Organizational justice is an important determinant of workplace attitudes, decisions, and behaviors. However, understanding workplace fairness requires not only examining what happens but also when it happens, in terms of justice events, perceptions, and reactions. We organize and discuss findings from 194 justice articles with temporal aspects, selected from over a thousand empirical justice articles. By examining temporal aspects, our findings enrich and sometimes challenge the answers to three key questions in the organizational justice literature relating to (i) when individuals pay attention to fairness, including specific facets, (ii) how fairness judgments form and evolve, and (iii) how reactions to perceived (in)justice unfold. Our review identifies promising avenues for empirical work and emphasizes the importance of developing temporal theories of justice. Copyright © 2014 John Wiley & Sons, Ltd.
We suggest that understanding unethical behavior in organizations involves understanding how people view themselves and their relationships with others, a concept known as self-construal. Across multiple studies, employing both field and laboratory settings, we examine the impact of three dimensions of self-construal (independent, relational, and collective) on unethical behavior. Our results show that higher levels of relational self-construal relate negatively to unethical behavior. We also find that differences in levels of relational self for men and women mediate gender differences in unethical behavior. We discuss both the theoretical and practical implications of these findings.
Based on a dual process view of ethical judgment, we examine the role of empathic concern and perspective taking on the acceptability of lying to protect the company. We hypothesize that these traits will matter to a different extent under conditions of high and low perceived time hurriedness. Our research hypotheses are tested in a survey of 134 US workers. Results show that empathic concern reduces the acceptability of lying to protect the company for individuals who tend to do things quickly and feel in a hurry at work. On the other hand, perspective taking reduces the acceptability of lying for individuals who experience low levels of time hurriedness. Theoretical and practical implications of the findings are discussed.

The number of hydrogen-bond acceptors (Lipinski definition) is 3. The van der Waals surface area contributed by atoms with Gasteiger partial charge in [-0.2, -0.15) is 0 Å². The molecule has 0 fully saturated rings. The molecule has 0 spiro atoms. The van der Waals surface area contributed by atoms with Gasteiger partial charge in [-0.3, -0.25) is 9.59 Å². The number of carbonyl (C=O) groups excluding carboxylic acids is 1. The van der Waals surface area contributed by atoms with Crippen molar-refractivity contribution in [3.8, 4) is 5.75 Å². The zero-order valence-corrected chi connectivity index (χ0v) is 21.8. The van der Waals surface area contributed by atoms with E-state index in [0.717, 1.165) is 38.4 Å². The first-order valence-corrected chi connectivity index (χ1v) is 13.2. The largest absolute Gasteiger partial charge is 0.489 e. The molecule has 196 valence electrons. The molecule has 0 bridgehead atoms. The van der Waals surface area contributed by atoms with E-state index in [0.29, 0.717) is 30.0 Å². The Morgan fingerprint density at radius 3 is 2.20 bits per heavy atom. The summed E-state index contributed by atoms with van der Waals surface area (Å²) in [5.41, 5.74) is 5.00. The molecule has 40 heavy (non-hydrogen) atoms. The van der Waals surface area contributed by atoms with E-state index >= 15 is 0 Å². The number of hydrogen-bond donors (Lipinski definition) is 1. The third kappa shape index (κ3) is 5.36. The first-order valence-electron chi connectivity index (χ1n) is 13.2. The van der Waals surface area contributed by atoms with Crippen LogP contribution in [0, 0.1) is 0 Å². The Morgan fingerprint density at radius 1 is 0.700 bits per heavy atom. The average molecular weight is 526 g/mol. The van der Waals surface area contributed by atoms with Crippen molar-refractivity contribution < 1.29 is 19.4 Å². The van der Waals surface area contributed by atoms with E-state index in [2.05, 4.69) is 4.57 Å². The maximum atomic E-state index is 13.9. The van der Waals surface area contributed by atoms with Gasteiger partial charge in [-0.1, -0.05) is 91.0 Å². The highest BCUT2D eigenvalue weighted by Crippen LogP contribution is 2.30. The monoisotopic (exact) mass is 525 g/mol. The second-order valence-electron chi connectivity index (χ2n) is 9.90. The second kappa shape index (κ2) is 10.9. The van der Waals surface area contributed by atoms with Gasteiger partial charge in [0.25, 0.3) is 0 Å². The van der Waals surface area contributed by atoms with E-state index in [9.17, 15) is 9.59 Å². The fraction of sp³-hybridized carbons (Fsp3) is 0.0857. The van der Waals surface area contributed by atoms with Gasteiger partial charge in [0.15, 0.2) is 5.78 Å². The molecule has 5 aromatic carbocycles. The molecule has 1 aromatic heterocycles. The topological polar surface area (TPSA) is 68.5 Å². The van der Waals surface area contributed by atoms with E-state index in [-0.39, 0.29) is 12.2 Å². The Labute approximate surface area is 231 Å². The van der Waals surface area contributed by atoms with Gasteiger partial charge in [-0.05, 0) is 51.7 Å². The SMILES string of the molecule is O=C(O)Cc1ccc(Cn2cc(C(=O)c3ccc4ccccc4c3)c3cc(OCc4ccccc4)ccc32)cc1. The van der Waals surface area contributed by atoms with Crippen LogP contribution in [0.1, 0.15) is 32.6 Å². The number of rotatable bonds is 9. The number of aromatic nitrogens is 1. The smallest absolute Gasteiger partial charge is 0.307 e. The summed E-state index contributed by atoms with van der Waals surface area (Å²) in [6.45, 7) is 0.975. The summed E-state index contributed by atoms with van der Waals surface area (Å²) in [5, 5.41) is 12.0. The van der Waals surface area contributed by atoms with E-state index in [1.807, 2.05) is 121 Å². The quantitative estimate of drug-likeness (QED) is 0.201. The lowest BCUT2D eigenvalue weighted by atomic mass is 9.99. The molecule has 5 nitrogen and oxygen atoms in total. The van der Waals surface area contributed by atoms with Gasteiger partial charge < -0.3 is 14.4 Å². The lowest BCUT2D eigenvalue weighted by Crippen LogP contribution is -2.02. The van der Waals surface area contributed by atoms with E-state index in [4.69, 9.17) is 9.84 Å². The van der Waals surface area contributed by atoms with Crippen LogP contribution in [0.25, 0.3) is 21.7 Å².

In this article, the effect of IT knowledge on the overconfidence of venture capitalists (VCs) in their IT investments is examined. Our findings show that the effect of IT knowledge on overconfidence is nonlinear. VCs with moderate levels of IT knowledge are least overconfident. At the same time, VCs with moderate levels of IT knowledge are most resistant to the biasing effects of past successes. Past failures show a negative association with overconfidence independent of the level of the VC’s IT knowledge. Finally, the negative association between stakes and VC overconfidence is stronger with greater levels of IT knowledge. These results shed light on the highly disputed role of IT knowledge in the domain of IT investments.
A crucial determinant of socially responsible behavior is the extent to which people perceive their contributions to the collective good to be effective. We suggest that the sense of connectedness to others is an important driver of the perceived effectiveness of one's actions. The more individuals feel connected to others, the more they believe that their actions have a substantial impact on the collective good. As a result, those who feel more connected are more likely to engage in socially responsible behavior. We tested these predictions in one correlational and three experimental studies, involving behavioral measures such as exerting effort in support of a pro-environmental organization and contributing financially to a social cause. The data supported the hypothesized relationship between sense of connectedness, the perceived effectiveness of one's actions, and socially responsible behavior.
This chapter reviews research and theory pertaining to the effect of temporal characteristics of events on perceptions of and reactions to organizational justice. In order to set the context for empirical findings, we first review dynamic aspects of classical and more recent justice theories. We then review findings on several temporal aspects of justice events, including dynamic features (timing, duration of event, and frequency) and temporal perspective (distance, orientation, and scale). Maintaining our focus on specific events, we conclude the chapter by proposing theoretical and empirical avenues for including time in future investigation of organizational justice.